I had a doctor appointment this morning to have my hand checked. About a year ago I had my first visit with Dr. Singer, a hand surgeon, to arrange for a small tumor to be taken out of my palm. Through the course of my surgery and post-operative visits with Dr. Singer we realized our paths may well have crossed some twenty-five years earlier. He had been doing his residency under a pediatric hand surgeon who did the surgeries that Amanda had on both of her hands. Dr. Singer related to me the emotional experiences of his time spent at Children’s Hospital of Detroit. The struggles and pain that he saw families go through touched him deeply as he watched those families either crumble apart or pull together under the strain of the adversity they were facing. I gave him a copy of my book, Amanda, Perfectly Made. Dr. Singer is a very busy man and over the course of several appointments, he kept me updated as he read a little more of the book between each visit. Today he informed me he had finished it – how he loved it – and how another woman in his office was now reading it. Both he and this other woman embarrassed me by praising the book and how wonderful it was. It especially touched Dr. Singer as it reminded him of his early days of being a surgeon and how patients and their families struggle sometimes with challenging medical circumstances. The memories helped him to remember to keep in mind the patient’s perspective and individuality.
I left the doctor’s office with tears in my eyes. As I drove home, I had the radio on and the news stories were all about the memorial activities happening in New York City with it being the twelfth anniversary of 9/11. My heart broke as I remembered the horror and shock of that day. The tears in my eyes threatened even more. I had to stop them so I could drive.
That is the theme for today I guess. And remembering is good. Past experiences, either good or bad, form who we are. Nine eleven was horrible and so many people lost loved ones. But loved ones should not be forgotten. For the people who survived, the memories of friends and family who once influenced their lives are instrumental to whom they have grown to become. Remember. And for Dr. Singer, his recollection of how he once felt so much compassion for patients’ lives and not just their medical needs reminded him of how to be a better doctor.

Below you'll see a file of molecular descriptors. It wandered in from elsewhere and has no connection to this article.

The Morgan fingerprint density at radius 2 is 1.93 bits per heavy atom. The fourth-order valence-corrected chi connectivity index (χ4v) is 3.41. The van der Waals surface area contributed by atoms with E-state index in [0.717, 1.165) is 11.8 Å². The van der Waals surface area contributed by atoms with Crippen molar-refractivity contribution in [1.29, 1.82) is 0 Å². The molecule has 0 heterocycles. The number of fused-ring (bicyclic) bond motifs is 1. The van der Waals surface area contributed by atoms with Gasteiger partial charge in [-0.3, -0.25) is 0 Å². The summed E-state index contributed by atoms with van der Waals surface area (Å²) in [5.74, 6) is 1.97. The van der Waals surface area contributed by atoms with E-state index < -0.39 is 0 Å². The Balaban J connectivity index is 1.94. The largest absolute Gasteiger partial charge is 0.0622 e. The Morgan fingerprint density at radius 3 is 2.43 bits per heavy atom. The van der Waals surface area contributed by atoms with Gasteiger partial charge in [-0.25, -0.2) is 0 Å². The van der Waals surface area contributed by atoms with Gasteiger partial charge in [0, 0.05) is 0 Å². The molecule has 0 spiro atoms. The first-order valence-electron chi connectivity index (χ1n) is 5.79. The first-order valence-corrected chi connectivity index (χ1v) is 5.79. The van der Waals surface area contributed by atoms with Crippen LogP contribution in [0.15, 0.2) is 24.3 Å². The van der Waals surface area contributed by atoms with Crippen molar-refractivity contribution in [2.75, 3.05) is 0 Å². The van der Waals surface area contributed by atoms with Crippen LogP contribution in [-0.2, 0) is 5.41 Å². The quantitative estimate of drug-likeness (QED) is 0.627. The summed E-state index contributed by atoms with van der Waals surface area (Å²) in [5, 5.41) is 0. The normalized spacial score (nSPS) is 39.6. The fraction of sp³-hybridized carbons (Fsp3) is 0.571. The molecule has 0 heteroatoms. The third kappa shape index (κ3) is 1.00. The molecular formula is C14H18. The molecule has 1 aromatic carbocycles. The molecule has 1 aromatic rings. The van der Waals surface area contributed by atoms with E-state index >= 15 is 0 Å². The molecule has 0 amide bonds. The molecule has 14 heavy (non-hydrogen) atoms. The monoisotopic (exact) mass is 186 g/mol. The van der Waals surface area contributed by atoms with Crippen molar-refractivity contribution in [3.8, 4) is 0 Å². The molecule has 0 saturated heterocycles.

I know we all have things we’ve done or things that have happened in our past that we’d like to forget. For the most part, we keep those memories buried. But at times, it is important to remember that painful, sad, or embarrassing memory because it can help us to not be so mean or unkind to others today. The good memories we need to share – to keep that memory alive. I just read the other day about how kids who have heard stories from their parents about their grandparents, and things that happened in that parents’ childhood (you know – the “when I was your age” stories) actually grow up with more self-esteem and confidence. The reason why is because they are aware of the past that they came from – that they are part of a bigger picture and legacy than being just a person in the here and now.
As I was leaving the doctor’s office this morning, the woman who was currently reading my book called to me and said, “Oh – here – this was a note from Dr. Singer that was stuck in the book that he wanted you to have.” It reads “Great book – just as I remember.”
2 Peter 1:15 And I will make every effort to see that after my departure you will always be able to remember these things.
Psalm 22:2 All the ends of the earth will remember and turn to the Lord, and all the families of the nations will bow down before him.
Ephesians 1:16 I have not stopped giving thanks for you, remembering you in my prayers.